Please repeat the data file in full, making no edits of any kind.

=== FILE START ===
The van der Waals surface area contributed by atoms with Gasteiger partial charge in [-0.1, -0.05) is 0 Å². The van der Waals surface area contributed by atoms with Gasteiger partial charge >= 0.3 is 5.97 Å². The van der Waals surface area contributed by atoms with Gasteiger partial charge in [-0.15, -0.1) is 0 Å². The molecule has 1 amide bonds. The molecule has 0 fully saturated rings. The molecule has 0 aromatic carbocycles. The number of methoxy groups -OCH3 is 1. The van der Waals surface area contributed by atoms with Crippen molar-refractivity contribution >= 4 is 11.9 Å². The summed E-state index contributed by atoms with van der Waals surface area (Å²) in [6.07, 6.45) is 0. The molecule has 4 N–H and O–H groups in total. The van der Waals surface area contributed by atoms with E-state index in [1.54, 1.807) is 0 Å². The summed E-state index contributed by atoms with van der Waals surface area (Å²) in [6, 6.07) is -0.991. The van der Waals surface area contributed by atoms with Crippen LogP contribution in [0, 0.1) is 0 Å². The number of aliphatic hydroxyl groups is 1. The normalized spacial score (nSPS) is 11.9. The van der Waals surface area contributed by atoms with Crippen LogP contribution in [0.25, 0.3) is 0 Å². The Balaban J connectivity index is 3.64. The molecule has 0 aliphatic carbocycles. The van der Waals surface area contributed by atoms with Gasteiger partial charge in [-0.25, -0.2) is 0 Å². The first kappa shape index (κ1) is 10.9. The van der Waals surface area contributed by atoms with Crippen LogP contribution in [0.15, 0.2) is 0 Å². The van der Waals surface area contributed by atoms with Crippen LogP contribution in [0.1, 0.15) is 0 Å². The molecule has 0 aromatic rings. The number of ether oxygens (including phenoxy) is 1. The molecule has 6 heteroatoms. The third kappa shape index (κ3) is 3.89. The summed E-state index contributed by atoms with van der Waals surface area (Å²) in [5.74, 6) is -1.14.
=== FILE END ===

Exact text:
The van der Waals surface area contributed by atoms with Gasteiger partial charge in [-0.1, -0.05) is 0 Å². The van der Waals surface area contributed by atoms with Gasteiger partial charge >= 0.3 is 5.97 Å². The van der Waals surface area contributed by atoms with Gasteiger partial charge in [-0.15, -0.1) is 0 Å². The molecule has 1 amide bonds. The molecule has 0 fully saturated rings. The molecule has 0 aromatic carbocycles. The number of methoxy groups -OCH3 is 1. The van der Waals surface area contributed by atoms with Crippen molar-refractivity contribution >= 4 is 11.9 Å². The summed E-state index contributed by atoms with van der Waals surface area (Å²) in [6.07, 6.45) is 0. The molecule has 4 N–H and O–H groups in total. The van der Waals surface area contributed by atoms with E-state index in [1.54, 1.807) is 0 Å². The summed E-state index contributed by atoms with van der Waals surface area (Å²) in [6, 6.07) is -0.991. The van der Waals surface area contributed by atoms with Crippen LogP contribution in [0, 0.1) is 0 Å². The number of aliphatic hydroxyl groups is 1. The normalized spacial score (nSPS) is 11.9. The van der Waals surface area contributed by atoms with Crippen LogP contribution in [0.25, 0.3) is 0 Å². The Balaban J connectivity index is 3.64. The molecule has 0 aliphatic carbocycles. The van der Waals surface area contributed by atoms with Gasteiger partial charge in [-0.25, -0.2) is 0 Å². The first kappa shape index (κ1) is 10.9. The van der Waals surface area contributed by atoms with Crippen LogP contribution in [0.15, 0.2) is 0 Å². The van der Waals surface area contributed by atoms with Crippen LogP contribution in [0.1, 0.15) is 0 Å². The molecule has 0 aromatic rings. The number of ether oxygens (including phenoxy) is 1. The molecule has 6 heteroatoms. The third kappa shape index (κ3) is 3.89. The summed E-state index contributed by atoms with van der Waals surface area (Å²) in [5.74, 6) is -1.14.